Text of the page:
Lawmakers are considering a proposal to permanently make fentanyl and fentanyl analogues, which are similar in chemical structure, a schedule 1 narcotic.
Health experts said fentanyl is 50 times stronger than heroin and 100 times stronger than morphine.
Sen. Lamar Alexander (R-Tennessee) is a co-sponsor of the “Stopping Overdoses of Fentanyl Analogues Act,” or SOFA Act, in the U.S. Senate.
"It's much more dangerous than just an opioid pill,” Alexander said.
The proposal means there would be harsher penalties connected to fentanyl.
"It's stricter in terms of the law enforcement and the penalties are more severe for anyone whose caught doing it,” Alexander said.
The National Association of Attorneys General supports the SOFA Act and said it closes a loophole that kept the controlled substance scheduling system one step behind fentanyl manufacturers.
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But groups like The Sentencing Project met with lawmakers on Capitol Hill Friday to urge them to instead focus on providing more resources like addiction treatment.
"Locking people up is not dissuading them from using drugs,” The Sentencing Project Director of Strategic Initiatives, Kara Gotsch, said. “It's not dissuading them from selling them. What we need to do is stop people's move to use drugs."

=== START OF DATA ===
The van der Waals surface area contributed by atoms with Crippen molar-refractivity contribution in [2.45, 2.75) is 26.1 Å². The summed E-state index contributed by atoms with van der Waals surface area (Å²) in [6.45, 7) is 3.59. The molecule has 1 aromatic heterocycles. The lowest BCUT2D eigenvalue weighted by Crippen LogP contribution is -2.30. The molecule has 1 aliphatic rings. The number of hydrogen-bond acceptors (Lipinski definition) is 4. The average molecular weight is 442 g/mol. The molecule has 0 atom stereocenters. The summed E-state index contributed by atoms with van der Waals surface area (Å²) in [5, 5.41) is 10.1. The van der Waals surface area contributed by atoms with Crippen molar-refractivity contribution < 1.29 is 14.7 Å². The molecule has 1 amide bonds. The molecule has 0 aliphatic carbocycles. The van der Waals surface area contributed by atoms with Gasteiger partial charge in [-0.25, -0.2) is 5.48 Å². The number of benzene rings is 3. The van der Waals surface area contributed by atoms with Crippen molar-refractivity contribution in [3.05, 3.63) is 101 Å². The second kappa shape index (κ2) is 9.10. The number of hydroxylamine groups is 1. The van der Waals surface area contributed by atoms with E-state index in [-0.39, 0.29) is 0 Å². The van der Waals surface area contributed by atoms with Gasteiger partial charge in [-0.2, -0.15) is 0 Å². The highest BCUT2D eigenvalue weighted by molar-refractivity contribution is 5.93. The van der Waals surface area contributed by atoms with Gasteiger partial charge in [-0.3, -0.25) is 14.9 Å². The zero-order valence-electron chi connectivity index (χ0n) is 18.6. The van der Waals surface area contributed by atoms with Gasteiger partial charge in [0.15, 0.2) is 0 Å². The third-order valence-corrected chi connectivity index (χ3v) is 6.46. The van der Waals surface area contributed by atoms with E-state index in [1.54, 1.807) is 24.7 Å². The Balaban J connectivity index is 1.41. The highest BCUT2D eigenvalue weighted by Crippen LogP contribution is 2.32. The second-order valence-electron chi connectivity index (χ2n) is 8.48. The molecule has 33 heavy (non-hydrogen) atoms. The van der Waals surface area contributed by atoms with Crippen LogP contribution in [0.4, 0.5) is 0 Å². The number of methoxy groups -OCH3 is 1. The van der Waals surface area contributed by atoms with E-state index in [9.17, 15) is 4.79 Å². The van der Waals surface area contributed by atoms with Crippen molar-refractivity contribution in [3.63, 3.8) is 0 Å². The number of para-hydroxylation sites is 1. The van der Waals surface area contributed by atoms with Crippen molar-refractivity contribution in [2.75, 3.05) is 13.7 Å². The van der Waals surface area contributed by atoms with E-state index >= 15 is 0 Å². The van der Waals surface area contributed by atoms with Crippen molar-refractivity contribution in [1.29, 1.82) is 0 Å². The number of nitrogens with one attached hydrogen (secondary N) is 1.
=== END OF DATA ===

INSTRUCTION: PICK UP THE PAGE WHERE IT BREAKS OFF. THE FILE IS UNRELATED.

The group and several other lawmakers are also concerned that the proposal would mean the DEA and not health officials would determine what counts as a fentanyl analogue.
Senators on the Judiciary Committee wrote a letter over the summer to the Department of Health and Human Services and said they were concerned about testimony that there are an "infinite number of compounds” that could be considered a fentanyl analogue.
"We're really concerned about this move to take the researchers and the scientists out of the equation when learning about drugs,” Gotsch said.
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